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When you can’t work from home, Part 4

Apr 12, 20044 mins

The Intelligent Office offers a fresh take on a stale model.

The Intelligent Office offers a fresh take on a stale model

Readers know my interest in third places to work (office, home, x) stems from my failure to master work/life balance. Isn’t the idea to offer a more nurturing home life, to be a better parent? During the week, I don’t start making dinner until one of my boys comes looking for dinner. And even then, West Coast vendors often catch me cooking, full of apologies for forgetting I’m back east. But do I let the phone ring? Do I tell them, hey, this can wait until tomorrow? No. I assure them by saying, no, it’s fine, I can stir with one hand. Then I burn something. 

Weekends are no better. The boys, relieved not to have to catch the 7 a.m. school bus, entrench, full of home and hearth. They’re like, “Hey, Mom, let’s hang out.” But I’m like, “Hey, are you crazy? I have to get out of here. Wanna come?” They’re like, “No.” So I’m like, “Well, then I’ll see you Sunday night. Got my cell – stew in the crock pot.”

Another company providing third places to work is The Intelligent Office, out of Boulder, Colo. Launched in 1995, the firm offers 5,000-square-foot facilities, mainly for drop-in work. Services include a business address, mailbox, dedicated phone number, calling and forwarding features, Internet access, (Wi-Fi to come), private offices and conference rooms. The company will provide customers dedicated space like HQ and Regus, even though “that’s the no-profit, dead zone of the industry,” company spokesperson Greg Brooks says.

Intelligent Office differs from the incumbents in lots of other ways, too. For one, you can have your calls answered by a “live-answer” executive assistant, who will forward them anywhere in the world (so you can work in your pajamas, blah, blah.) But this assistant can also handle a range of support tasks, everything from faxing and mailing to complex call center tasks such as order taking and light customer service. 

Rather than contract for a set number of hours at a particular desk in a particular facility, you sign up for membership in the Intelligent Office network. This means you can use any of the facilities — or all of them — whenever you like. But membership also means you can designate any of these offices as a business address, or presence. Say you’re a music producer living in L.A. You sign up with Intelligent Office, and instantly you have offices in New York, Chicago, Atlanta, etc. You print up your business cards and all your calls are forwarded accordingly. A client calls your New York “office” and the receptionist at your “main office” answers, “Yes, this is the New York office.” You can instruct her to handle the call any way you want; put it through, say you’re not there and take a message, kick it into voicemail, say you’re traveling today, etc.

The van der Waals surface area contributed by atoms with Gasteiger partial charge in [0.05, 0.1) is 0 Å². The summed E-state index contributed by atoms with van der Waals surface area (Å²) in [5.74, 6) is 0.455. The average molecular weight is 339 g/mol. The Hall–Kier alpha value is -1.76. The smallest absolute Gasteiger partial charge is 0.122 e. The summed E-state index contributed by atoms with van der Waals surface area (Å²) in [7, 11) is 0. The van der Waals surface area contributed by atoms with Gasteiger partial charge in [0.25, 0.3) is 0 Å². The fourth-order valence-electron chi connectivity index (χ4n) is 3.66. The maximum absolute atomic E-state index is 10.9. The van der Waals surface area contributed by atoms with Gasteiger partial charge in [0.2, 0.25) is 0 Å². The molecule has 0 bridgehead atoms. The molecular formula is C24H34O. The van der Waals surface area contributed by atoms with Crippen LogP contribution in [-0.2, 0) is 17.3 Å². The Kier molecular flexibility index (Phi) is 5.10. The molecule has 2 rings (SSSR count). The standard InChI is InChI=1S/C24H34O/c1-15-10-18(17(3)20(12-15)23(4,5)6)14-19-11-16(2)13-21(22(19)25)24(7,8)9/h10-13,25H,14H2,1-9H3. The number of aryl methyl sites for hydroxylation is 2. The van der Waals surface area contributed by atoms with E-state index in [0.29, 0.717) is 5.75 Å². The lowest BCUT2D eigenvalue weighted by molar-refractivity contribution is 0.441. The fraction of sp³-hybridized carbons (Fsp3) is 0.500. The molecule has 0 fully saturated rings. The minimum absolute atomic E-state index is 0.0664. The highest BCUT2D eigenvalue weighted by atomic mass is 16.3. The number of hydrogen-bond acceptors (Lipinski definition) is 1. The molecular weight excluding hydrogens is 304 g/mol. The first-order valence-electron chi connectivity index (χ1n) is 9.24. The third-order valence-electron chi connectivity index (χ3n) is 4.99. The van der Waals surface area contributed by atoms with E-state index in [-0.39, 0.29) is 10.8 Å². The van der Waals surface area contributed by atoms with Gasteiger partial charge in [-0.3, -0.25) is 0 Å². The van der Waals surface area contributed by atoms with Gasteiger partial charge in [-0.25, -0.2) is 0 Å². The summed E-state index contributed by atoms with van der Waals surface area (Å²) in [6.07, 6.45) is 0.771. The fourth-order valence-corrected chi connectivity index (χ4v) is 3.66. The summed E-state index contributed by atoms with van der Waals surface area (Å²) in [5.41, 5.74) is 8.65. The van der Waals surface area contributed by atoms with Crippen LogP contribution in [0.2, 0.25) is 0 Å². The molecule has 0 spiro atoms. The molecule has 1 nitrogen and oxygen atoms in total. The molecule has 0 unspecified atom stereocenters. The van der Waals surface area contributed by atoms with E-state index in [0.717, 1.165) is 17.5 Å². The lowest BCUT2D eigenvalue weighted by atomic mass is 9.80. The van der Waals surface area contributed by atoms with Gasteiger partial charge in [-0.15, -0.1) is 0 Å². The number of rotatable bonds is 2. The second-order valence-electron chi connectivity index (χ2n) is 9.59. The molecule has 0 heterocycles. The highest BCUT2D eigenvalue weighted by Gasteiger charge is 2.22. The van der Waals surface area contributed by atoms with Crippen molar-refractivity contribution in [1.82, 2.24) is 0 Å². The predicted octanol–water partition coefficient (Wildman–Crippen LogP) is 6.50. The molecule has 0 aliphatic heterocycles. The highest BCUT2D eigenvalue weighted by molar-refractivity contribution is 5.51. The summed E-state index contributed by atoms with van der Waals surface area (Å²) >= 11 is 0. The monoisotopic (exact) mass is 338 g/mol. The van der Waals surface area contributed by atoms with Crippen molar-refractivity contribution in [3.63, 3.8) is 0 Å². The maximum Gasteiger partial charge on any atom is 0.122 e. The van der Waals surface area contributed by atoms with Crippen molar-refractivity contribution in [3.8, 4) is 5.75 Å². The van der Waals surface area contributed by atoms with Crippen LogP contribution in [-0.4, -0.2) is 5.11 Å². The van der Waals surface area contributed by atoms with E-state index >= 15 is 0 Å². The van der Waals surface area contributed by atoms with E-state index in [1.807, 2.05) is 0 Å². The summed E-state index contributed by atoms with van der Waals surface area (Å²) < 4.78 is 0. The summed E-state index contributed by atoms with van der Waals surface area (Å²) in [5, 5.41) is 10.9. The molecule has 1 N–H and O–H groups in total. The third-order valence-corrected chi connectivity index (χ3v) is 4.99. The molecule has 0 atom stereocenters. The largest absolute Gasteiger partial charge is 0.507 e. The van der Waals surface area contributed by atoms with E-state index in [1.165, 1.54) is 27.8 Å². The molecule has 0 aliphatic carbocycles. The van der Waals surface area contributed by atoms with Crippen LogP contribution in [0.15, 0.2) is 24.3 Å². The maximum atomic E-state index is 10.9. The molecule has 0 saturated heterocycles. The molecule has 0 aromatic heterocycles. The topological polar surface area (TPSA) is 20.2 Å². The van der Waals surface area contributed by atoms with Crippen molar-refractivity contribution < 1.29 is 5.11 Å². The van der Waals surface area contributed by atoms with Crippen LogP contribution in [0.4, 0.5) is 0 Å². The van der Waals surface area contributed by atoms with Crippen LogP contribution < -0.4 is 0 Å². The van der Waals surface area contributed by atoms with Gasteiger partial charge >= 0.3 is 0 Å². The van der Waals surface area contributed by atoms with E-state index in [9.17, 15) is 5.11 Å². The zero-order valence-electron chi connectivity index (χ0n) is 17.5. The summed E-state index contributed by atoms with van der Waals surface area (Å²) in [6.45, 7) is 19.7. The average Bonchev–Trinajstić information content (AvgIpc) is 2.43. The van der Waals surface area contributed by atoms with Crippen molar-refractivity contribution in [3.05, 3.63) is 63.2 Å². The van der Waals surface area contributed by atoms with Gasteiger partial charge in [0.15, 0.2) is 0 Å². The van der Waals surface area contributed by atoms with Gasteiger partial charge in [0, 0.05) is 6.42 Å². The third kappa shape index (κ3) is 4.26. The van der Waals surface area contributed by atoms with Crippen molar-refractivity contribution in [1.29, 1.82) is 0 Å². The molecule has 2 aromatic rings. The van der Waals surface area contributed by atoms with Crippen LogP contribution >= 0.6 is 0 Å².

Pricing is affordable, based on what services you need. For $50 per month, you get the address, mailbox, 24/7 access to all buildings and unlimited outbound calling. For $75 per month, you get a dedicated phone number and electronic answering. For $250, you get full business-hours support from an executive assistant. The company boasts that the full suite of services costs only $1 an hour.

Of course, as it scales, the model becomes evermore attractive. Four years ago, the company launched a franchise operation. Today there are 24 offices, with eight to open within six months. The company will open a new office each month for the next year and a half; franchisees are buying “territories” where they plan to open multiple offices. In the D.C. area, there are three offices; someone’s looking to put 10 in the L.A. area, another wants to put three in the Redbank, N.J. area, Brooks says.

The company targets single users – whether they be classic road warriors or independent operators such as mortgage and real estate brokers — not entire companies or corporate teleworkers. Approached by a credit union with 90 employees generating 9,000 calls per month, Brooks says the company considered taking the account for $4,000 or $5,000 a month. But in the end they turned the business away. Why? They’d have to hire more assistants to handle the load, and should the client discontinue service, they’d face layoffs.

The solution? Expand by hiring or contracting with part-time virtual agents a la Working Solutions, Alpine Access, or Willow.